New Bill Would Protect Computer Buyers, Providing Coverage Similar to the Auto Lemon Law
By Mario F. Cattabiani, The Morning Call
August 17, 1999
New cars have one. So do puppies. Now a state legislator from the Lehigh Valley wants to create a law to give Pennsylvania consumers greater legal protection if their Apple turns into a lemon or if their IBM is DOA.
Calling it the first proposal of its kind in the nation, Rep. T.J. Rooney, D-Northampton/Lehigh, plans to introduce legislation this week to create a computer lemon law.
"This will tilt the scales in favor of the computer consumer who presently have the decks stacked against them," said Rooney, who represents the 133rd House District.
Rooney would speak only in broad terms about the bill, saving details until a news conference to unveil the legislation Thursday morning at the Capitol.
He did say, however, that it will closely model the state's existing automobile Lemon Law. Under that statute, new car dealers can be forced to buy back an automobile in certain cases in which a defect cannot be properly repaired. Similar protections were extended several years ago to those who buy dogs that later become ill under the so-called Puppy Lemon Law.
Despite the many sub-$1,000 machines on the market today, most computer buyers spend more than $2,500 on a new system when adding software and components such as printers and scanners. For many households, that puts a computer among their top investments, next to a home and car, Rooney said.
And a growing number of those buyers are finding that although most machines have warranties, many aren't worth the paper they're written on. More and more manufacturers refuse to back up their products, the Bethlehem Democrat said.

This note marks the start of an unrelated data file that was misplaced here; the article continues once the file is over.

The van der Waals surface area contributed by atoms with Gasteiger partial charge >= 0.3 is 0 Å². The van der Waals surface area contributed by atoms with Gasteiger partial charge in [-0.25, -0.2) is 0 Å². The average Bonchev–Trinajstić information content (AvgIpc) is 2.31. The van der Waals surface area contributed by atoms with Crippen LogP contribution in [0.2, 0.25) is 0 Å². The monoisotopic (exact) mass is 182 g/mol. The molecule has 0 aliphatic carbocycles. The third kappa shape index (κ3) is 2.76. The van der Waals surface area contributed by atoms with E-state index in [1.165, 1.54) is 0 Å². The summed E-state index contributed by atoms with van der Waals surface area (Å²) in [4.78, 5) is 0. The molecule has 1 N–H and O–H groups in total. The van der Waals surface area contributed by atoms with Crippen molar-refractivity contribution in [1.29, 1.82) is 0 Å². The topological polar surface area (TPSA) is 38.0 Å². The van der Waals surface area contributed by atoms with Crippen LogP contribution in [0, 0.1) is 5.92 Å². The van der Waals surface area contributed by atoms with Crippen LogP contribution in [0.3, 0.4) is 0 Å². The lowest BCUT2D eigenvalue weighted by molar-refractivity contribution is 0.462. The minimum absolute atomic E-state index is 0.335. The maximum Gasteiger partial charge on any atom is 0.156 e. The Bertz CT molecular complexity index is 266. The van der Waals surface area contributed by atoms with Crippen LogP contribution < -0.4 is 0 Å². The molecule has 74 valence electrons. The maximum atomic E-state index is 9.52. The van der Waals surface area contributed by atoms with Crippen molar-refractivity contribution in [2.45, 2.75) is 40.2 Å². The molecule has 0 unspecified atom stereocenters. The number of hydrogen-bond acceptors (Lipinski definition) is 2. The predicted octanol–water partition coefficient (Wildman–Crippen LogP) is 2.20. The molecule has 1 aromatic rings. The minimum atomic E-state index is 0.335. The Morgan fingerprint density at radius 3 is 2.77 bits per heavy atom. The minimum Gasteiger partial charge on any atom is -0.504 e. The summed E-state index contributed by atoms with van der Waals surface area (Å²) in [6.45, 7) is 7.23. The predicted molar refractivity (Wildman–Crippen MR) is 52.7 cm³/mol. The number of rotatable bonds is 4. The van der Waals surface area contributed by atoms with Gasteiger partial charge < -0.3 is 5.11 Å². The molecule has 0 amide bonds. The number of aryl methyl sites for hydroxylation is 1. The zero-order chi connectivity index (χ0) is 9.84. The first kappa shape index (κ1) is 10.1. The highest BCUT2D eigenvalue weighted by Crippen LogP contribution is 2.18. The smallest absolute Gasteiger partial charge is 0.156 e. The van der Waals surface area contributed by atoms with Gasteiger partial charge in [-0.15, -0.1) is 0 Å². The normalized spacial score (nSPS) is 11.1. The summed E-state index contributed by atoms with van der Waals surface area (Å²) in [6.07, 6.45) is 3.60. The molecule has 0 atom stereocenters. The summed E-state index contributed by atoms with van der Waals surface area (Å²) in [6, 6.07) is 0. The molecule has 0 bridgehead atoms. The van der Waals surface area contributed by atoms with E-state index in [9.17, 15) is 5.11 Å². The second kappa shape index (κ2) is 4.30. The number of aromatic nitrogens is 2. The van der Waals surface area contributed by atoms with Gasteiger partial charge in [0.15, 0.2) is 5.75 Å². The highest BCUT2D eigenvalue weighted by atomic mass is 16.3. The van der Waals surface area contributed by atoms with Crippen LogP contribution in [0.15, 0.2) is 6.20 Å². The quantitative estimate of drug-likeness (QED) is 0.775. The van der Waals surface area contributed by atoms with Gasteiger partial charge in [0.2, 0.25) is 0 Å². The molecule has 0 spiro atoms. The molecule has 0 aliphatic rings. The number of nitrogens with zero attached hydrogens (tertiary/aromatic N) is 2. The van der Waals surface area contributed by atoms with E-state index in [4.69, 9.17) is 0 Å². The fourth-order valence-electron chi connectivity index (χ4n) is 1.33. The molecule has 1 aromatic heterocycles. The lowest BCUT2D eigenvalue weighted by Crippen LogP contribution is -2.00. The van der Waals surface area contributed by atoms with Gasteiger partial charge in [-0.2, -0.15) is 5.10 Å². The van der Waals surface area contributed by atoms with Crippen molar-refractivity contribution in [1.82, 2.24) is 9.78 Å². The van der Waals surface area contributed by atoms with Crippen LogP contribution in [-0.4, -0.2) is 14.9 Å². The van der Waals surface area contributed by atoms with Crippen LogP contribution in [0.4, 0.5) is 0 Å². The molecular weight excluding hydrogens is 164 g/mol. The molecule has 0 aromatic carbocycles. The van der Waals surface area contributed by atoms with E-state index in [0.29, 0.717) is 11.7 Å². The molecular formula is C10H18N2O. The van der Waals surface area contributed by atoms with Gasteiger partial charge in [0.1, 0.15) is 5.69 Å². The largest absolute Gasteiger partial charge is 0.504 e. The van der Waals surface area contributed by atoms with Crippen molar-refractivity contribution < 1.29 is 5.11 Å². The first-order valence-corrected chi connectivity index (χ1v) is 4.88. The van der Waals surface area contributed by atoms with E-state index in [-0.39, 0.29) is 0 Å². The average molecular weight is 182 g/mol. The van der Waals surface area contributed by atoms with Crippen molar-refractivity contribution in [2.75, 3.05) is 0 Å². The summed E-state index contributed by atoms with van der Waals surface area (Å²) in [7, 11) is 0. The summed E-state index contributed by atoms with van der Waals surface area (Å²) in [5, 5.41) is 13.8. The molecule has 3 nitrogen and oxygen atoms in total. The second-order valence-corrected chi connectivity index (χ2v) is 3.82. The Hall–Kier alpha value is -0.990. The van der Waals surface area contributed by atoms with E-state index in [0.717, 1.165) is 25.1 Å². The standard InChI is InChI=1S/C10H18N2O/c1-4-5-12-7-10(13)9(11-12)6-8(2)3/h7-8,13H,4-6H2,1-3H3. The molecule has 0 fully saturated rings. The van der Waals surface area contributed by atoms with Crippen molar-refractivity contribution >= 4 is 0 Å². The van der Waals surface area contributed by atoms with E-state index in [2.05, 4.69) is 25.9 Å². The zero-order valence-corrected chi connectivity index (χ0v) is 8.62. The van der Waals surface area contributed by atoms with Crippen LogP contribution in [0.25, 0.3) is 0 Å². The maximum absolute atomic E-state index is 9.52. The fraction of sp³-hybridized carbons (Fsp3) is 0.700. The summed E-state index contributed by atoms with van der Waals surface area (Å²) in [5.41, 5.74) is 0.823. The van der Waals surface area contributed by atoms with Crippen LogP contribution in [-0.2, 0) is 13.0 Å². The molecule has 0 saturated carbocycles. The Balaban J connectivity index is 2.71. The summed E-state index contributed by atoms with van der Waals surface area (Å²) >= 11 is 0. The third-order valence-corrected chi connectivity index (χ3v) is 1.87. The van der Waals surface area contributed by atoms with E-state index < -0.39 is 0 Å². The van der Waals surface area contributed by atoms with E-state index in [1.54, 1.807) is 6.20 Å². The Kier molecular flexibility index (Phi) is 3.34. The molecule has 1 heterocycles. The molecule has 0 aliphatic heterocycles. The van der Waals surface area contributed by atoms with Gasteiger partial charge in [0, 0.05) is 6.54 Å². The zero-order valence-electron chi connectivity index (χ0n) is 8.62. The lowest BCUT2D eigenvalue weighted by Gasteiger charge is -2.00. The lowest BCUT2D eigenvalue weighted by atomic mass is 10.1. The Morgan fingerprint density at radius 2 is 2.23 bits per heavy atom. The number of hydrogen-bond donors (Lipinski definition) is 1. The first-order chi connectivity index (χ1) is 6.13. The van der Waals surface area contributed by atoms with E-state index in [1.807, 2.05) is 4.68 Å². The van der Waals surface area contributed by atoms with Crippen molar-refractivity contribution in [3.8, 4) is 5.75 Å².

"Consumers have little or no recourse when dealing with products that don't live up to warranties," he added.
The bill is designed to help people like Mike Hilton of Bethlehem, whose purchase of a personal computer two years ago has turned into "an endless nightmare."
Since first plugging it in, "Basically, every major part has been replaced - at least once," said Hilton, the director of investor relations for Air Products and Chemicals.
The CD drive and mother board went. So did the front control panel and power-supply unit. The hard drive was replaced twice. And that's not to mention the 50-plus hours he's spent on the phone with technical support.
Although the repairs were covered under warranty, Hilton said the computer still doesn't work right and the maker has refused to replace it.
"There has to be something to hold manufacturers accountable for their products," said Hilton, who contacted Rooney about his PC plight.
Problems like those are increasing as the family computer becomes a necessity in most households, said Craig Thor Kimmel, a Montgomery County lawyer who specializes in car lemon law cases.
"A lot more people are getting the runaround," said Kimmel, who Rooney consulted in drafting the legislation. Kimmel said the bill will provide uniform rules computer makers and retailers "have to play by."
"A warranty is not a piece of paper. It's a promise," he added. "And it shouldn't be just an empty promise to lure you to buy a product." - 1997 THE MORNING CALL Inc.
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